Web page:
Date of Award


Document Type

Campus Access Dissertation

Degree Name

Doctor of Philosophy (PhD)



First Advisor

Jeffrey A. Burr

Second Advisor

Edward A. Miller

Third Advisor

Karen Fredriksen-Goldsen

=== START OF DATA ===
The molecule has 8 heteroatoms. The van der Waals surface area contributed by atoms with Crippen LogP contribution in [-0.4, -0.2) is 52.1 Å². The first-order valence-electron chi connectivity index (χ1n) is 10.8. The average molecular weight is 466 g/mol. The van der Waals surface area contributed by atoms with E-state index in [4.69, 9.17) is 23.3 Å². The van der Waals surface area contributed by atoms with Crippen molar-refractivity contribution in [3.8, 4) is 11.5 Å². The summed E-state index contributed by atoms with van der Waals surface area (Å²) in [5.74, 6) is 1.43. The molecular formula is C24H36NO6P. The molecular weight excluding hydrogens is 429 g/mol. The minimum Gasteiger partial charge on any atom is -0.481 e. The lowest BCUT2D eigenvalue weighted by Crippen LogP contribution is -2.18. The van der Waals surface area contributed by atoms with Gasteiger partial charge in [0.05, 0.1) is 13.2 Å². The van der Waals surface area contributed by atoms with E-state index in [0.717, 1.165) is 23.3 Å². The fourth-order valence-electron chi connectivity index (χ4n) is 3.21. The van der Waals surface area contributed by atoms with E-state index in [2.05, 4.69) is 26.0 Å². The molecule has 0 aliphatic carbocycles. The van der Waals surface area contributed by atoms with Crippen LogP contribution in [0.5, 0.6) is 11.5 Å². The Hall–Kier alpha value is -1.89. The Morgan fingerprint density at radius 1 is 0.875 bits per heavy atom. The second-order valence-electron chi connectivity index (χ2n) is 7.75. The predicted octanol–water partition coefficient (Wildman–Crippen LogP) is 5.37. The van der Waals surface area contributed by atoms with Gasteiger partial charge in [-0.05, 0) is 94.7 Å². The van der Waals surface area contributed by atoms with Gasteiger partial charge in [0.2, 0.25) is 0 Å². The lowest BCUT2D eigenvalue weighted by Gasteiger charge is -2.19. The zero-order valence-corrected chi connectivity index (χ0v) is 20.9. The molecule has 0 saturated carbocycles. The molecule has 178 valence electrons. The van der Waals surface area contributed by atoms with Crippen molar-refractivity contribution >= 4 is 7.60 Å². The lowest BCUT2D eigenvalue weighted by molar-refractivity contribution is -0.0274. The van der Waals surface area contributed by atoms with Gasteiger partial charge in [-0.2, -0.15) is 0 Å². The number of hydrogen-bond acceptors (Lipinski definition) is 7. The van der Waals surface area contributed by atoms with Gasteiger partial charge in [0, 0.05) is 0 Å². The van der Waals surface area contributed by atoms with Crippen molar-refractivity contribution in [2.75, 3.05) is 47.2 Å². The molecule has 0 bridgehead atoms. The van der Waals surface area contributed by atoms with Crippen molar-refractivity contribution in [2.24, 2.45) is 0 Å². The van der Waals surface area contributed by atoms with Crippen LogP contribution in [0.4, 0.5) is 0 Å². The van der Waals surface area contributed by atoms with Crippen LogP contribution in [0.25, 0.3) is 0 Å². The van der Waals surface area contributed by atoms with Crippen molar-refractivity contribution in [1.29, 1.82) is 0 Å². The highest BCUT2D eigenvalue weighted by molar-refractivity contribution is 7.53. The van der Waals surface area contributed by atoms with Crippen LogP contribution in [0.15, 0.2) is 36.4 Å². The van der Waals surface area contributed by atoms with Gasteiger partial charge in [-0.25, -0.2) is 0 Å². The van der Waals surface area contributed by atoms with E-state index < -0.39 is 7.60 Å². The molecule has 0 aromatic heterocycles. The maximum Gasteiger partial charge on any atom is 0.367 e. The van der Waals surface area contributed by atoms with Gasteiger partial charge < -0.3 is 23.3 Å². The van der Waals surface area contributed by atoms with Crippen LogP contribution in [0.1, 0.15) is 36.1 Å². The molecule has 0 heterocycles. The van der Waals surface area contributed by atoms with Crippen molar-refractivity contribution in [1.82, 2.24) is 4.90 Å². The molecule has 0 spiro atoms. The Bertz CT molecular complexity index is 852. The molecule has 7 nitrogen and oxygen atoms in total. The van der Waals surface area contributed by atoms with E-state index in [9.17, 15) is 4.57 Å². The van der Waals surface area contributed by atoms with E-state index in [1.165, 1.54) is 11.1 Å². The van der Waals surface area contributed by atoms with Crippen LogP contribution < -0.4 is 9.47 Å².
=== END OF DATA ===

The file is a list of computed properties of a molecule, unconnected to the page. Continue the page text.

Network size and composition are structural components and perceived support is a functional component of social networks. How these social network characteristics are related to LGBT older adults’ emotional wellbeing is not well understood. I investigated these relationships using data from the first cross-sectional wave of Aging with Pride: National Health, Aging, and Sexuality/Gender Study (NHAS), a survey of 2,560 LGBT Americans aged 50 years and above, employing a series of mediated and moderated-mediated regression models. Results indicated that larger social networks were associated with more perceived support and perceived support partially mediated the association between network size and emotional wellbeing. Results also showed that stress was associated with poor emotional wellbeing via depletion of perceived support, but less so when LGBT older adults were embedded in larger networks. These findings were in line with the Convoy Model of Social Relationships and The Stress Process Model. Further, the results support Kondrat and colleagues’ (2018) observation that social network size has a moderating role, while social support has a mediating role between stress and emotional wellbeing. Also, the Theory of Homophily postulates that shared identity may enhance group cohesion and feeling supported. Accordingly, I observed that perceived support and its mediation role were stronger when older adults were embedded in LGBT networks and embedded in networks with older members compared to being embedded in non-LGBT and younger member networks. A larger network of non-LGBT older adults had a more direct beneficial association for LGBT older adults’ emotional wellbeing. My observations have practical implications for programs that aim to support LGBT older adults’ emotional wellbeing by strengthening social support through their social networks.


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